أ–zgأ¼l Akin إenkal، نويسنده , , Mأ¼zeyyen أ‡iyiltepe، نويسنده ,
Objectives To assess the overall efficacy of voice therapy for dysphonia in school-age children in two different cities in Turkey. Study Design Retrospective cohort study. Methods Ninety-nine outpatients aged 7â€“15 years with persistent hoarseness for at least 2 months as a primary symptom. Ratings of the Grade, Roughness, Breathiness, Asthenia, and Strain (GRBAS) scale, s/z ratio, and maximum phonation time (MPT). Voice therapy outcome data collected on three types of voice therapy (physiological, hygienic, and symptomatic). Setting Outpatient clinics in university hospitals in two different cities in Turkey. Results Voice therapy improved voice quality as assessed by an observer according to GRBAS rating system (Pآ <آ 0.0001). All the subjects demonstrated varying degrees of hoarseness (G1â€“G3) and strained (S1â€“S3) voices. Varying degrees of roughness (R1â€“R3) and breathiness (B1â€“B3) were also noted. In general, changes to the value of the grade (the measure of the overall degree of voice deviance) were statistically significant (tآ =آ âˆ’8.3; Pآ <آ 0.0001) before and after therapy. Significant changes were found in the s/z ratio when the values were compared before and after therapy sessions (tآ =آ 11.08; Pآ <آ 0.0001). Changes in MPT were statistically significant for all types of voice therapy (Pآ <آ 0.0001). Conclusions Vocal nodules were the main cause of the school-age childrenʹs voice problems, accounting for 62.6% of the cases. Different types of voice therapy techniques could be used in school-age children. Many of these techniques can successfully restore the normal voice. However, in this study, all subjective voice ratings such as GRBAS, s/z ratio, and MPT statistically changed by symptomatic voice therapy techniques. Symptomatic voice therapy was found to be a successful method of therapy.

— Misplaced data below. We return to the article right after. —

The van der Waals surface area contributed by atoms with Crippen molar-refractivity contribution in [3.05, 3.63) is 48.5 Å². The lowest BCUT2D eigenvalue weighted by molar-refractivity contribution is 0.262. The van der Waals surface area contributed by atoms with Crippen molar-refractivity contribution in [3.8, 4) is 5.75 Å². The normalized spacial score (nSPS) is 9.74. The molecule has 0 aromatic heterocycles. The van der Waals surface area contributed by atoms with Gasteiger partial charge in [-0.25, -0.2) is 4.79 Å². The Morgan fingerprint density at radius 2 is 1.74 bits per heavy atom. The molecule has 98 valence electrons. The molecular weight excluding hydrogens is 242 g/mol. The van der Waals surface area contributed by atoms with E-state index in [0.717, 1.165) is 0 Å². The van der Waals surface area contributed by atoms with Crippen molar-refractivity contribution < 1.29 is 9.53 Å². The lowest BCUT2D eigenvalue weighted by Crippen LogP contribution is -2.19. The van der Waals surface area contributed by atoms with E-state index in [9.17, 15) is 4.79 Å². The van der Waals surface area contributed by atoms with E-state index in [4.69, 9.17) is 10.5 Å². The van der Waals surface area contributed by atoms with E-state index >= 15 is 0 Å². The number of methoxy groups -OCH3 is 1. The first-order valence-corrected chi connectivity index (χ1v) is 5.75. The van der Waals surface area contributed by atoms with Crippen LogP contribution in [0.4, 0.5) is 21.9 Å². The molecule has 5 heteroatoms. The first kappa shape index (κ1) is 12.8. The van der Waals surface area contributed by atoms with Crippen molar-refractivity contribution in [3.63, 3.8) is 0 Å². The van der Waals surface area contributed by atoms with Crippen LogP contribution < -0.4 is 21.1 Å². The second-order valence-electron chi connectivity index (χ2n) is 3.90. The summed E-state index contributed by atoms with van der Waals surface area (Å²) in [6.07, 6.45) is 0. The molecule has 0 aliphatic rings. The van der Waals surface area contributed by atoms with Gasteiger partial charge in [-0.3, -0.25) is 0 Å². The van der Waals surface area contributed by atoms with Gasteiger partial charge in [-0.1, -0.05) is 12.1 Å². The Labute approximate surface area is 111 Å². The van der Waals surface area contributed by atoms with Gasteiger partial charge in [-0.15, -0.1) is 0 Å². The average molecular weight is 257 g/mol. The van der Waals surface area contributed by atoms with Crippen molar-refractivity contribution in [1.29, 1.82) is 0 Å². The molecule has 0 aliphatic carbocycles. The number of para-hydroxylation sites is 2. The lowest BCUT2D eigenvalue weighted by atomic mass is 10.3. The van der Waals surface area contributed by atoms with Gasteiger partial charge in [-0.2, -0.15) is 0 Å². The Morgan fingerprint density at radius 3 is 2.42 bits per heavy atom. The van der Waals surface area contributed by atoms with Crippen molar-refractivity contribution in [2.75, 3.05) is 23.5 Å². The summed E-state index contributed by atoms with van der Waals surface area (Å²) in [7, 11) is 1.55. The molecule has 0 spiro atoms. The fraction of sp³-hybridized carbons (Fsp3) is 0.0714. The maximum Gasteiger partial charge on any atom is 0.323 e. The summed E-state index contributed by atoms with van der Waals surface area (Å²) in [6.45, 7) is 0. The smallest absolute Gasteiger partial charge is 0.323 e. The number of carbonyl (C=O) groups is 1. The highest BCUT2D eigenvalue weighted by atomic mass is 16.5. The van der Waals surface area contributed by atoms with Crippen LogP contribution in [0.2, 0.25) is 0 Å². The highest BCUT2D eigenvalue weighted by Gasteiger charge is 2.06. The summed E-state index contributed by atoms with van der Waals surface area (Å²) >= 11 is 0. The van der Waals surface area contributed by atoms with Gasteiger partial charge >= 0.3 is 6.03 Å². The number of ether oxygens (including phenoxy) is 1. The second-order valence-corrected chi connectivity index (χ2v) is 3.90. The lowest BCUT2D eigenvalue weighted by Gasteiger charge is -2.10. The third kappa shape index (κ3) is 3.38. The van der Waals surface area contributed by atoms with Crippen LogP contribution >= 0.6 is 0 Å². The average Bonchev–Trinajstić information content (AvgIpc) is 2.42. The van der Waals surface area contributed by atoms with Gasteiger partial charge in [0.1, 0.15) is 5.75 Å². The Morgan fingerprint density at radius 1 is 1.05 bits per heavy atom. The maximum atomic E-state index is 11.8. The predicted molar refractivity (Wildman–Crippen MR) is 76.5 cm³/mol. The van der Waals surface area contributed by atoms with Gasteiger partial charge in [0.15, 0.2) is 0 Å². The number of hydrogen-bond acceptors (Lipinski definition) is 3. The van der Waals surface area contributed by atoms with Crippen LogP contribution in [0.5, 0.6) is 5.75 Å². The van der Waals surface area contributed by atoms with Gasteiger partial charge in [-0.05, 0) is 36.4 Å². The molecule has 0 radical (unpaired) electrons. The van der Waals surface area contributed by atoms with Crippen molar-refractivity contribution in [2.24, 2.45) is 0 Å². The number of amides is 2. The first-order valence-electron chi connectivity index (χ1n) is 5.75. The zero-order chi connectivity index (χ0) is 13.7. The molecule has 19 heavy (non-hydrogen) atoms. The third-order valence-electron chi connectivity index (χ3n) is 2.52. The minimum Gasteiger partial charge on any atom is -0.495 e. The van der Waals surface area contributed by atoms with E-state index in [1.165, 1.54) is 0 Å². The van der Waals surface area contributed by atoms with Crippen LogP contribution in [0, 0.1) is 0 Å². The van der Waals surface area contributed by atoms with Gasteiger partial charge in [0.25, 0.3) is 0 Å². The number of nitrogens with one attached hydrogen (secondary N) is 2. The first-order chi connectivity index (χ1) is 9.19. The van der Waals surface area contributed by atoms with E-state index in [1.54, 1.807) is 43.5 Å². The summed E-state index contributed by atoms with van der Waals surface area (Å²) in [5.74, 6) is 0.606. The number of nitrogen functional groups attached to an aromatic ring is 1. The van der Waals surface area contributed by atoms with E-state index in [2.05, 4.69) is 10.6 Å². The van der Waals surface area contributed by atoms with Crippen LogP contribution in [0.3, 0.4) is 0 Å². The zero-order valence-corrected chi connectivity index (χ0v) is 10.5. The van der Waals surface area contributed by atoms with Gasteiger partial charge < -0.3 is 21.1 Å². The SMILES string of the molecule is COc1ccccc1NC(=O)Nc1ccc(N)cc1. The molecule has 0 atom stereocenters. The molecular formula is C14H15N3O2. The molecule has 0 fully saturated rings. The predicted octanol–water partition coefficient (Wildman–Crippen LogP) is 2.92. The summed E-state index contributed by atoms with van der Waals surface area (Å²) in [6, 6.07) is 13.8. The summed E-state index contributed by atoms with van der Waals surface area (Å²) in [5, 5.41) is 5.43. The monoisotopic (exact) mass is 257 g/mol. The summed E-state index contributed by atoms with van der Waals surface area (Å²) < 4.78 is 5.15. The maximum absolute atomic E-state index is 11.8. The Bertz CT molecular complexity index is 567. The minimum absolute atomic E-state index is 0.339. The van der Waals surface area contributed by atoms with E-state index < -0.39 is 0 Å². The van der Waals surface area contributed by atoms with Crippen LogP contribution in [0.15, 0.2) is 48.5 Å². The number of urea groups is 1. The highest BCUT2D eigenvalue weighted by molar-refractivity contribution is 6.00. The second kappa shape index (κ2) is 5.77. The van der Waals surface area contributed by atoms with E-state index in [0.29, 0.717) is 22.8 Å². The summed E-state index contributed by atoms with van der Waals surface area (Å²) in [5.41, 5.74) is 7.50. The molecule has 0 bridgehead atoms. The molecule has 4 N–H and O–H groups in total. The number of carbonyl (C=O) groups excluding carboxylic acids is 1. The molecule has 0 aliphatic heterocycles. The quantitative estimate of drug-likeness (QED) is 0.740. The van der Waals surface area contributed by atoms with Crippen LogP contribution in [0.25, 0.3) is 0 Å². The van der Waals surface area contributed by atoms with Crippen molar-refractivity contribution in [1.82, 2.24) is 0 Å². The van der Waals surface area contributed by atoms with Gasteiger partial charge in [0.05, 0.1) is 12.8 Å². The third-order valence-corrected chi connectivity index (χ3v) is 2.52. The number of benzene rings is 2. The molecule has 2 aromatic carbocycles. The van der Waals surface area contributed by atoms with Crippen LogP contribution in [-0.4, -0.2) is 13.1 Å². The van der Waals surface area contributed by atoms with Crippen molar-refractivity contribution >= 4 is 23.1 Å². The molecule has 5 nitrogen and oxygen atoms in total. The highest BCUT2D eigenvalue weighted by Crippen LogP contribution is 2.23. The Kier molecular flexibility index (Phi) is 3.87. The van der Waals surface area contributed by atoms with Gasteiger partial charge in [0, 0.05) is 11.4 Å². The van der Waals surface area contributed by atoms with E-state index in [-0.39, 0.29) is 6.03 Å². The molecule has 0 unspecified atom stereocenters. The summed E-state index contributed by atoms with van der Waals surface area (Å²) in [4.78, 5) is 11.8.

VOICE , child , Voice therapy , Evidence-based practice